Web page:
I am asking you as my neighbors and peers, to trust me again to put the AV first and get things moving in Sacramento, and to represent every member of our community, not just those on "my team". I have always been an independent thinker and voter, as you can plainly see by my voting record, I strive to serve you. I believe in lots of polling so that I can vote the way my community wants me to, this way I represent you, and not some decision-maker in a political party, that may not have your best interests in their heart. While serving in the State Assembly, I took polls to find out your opinion before I voted. I believe I should vote and do what you want, I am your voice in Sacramento.

I look forward to this campaign season, where I can talk to you about my ideas, and hear back all about your ideas. I look forward to rigorous debates, small conversational gatherings, about the way you want to be represented, instead of ignoring your voices and values. I look forward to representing you.


California lawmaker Tom Lackey (R) hospitalized after testing positive for COVID-19

Assemblyman Tom Lackey, R-Palmdale has tested positive for COVID-19 and been hospitalized since Sunday, his chief of staff George Andrews said Wednesday evening.

Lackey, a retired California Highway Patrol officer, is the second California lawmaker to become infected with the novel coronavirus.

Andrews was not able to provide information about when or how Lackey may have contracted the virus.

“He is receiving excellent treatment at Palmdale Regional Medical Center and anticipates a full recovery,” Andrews wrote in a statement.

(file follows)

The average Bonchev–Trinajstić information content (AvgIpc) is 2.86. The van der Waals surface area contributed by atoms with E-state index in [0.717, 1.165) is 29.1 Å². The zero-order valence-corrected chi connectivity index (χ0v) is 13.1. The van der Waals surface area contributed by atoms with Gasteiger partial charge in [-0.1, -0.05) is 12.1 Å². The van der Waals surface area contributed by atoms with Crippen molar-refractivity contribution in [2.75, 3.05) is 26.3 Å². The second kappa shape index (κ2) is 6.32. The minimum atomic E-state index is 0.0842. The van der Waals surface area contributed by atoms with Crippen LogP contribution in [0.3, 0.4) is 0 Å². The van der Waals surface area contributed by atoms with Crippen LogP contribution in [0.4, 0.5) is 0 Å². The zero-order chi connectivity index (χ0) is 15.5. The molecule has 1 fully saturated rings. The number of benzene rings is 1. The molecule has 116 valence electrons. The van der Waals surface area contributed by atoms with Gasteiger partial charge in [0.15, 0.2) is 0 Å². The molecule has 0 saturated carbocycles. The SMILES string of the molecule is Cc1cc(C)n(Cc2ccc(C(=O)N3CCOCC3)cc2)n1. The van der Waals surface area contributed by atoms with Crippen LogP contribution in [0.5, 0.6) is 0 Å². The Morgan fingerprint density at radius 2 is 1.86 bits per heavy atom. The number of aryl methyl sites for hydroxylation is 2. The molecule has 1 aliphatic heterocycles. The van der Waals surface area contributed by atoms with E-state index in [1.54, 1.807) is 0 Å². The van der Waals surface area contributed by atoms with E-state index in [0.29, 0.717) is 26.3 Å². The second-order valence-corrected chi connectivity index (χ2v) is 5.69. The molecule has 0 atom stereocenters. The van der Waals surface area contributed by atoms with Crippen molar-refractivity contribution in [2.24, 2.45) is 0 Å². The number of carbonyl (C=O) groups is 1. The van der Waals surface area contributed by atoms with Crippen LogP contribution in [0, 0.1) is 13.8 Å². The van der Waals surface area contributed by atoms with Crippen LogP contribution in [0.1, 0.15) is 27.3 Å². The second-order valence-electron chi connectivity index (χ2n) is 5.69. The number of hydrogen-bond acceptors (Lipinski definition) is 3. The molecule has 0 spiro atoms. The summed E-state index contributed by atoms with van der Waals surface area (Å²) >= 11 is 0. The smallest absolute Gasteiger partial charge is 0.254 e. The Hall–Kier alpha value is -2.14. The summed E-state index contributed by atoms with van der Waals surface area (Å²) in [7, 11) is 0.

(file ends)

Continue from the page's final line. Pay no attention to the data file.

Assemblywoman Autumn Burke, D-Inglewood tested positive on Saturday after exposure on June 26 — the day the Assembly met in person to vote on the budget, and the same day that an Assembly employee was last in the Capitol before testing positive, according to the Assembly Rules Committee. Burke remains in quarantine with her daughter. Both are asymptomatic, she tweeted on Monday.

That announcement comes amid rising COVID-19 cases in the Capitol that have led both the Senate and Assembly to indefinitely delay lawmakers’ return to chambers, originally scheduled for July 13.


Halting start as NYC processes more than 403K absentee ballots.


Emily Ngo
Halting start as NYC processes more than 403K absentee ballots. In Bronx, 2 hrs passed before some ballots were ready for workers. Five hrs later, half the workers still were idle. In Manhattan, affidavits came before absentees. Via

Atlanta Mayor Orders Face Masks to Be Worn in Public Despite the Governor's Decision

(ATLANTA) — Atlanta’s mayor has signed an executive order mandating masks in Georgia’s largest city, defying Gov. Brian Kemp’s decision to strongly encourage but not require face coverings.

Mayor Keisha Lance Bottoms on Wednesday signed the order requiring masks, which could set up a confrontation with the Republican Kemp. The governor has already clashed with the mayor recently over policing issues, calling out the National Guard to protect state government offices after an 8-year-old girl was fatally shot by armed people at the site of a fast food restaurant where an Atlanta police officer shot and killed a Black man.

“We will continue to take active measures to help slow the spread of COVID-19 infections in Atlanta,” Bottoms said in a statement. “Public health experts overwhelmingly agree that wearing a face covering helps slow the spread of this sometimes deadly virus.”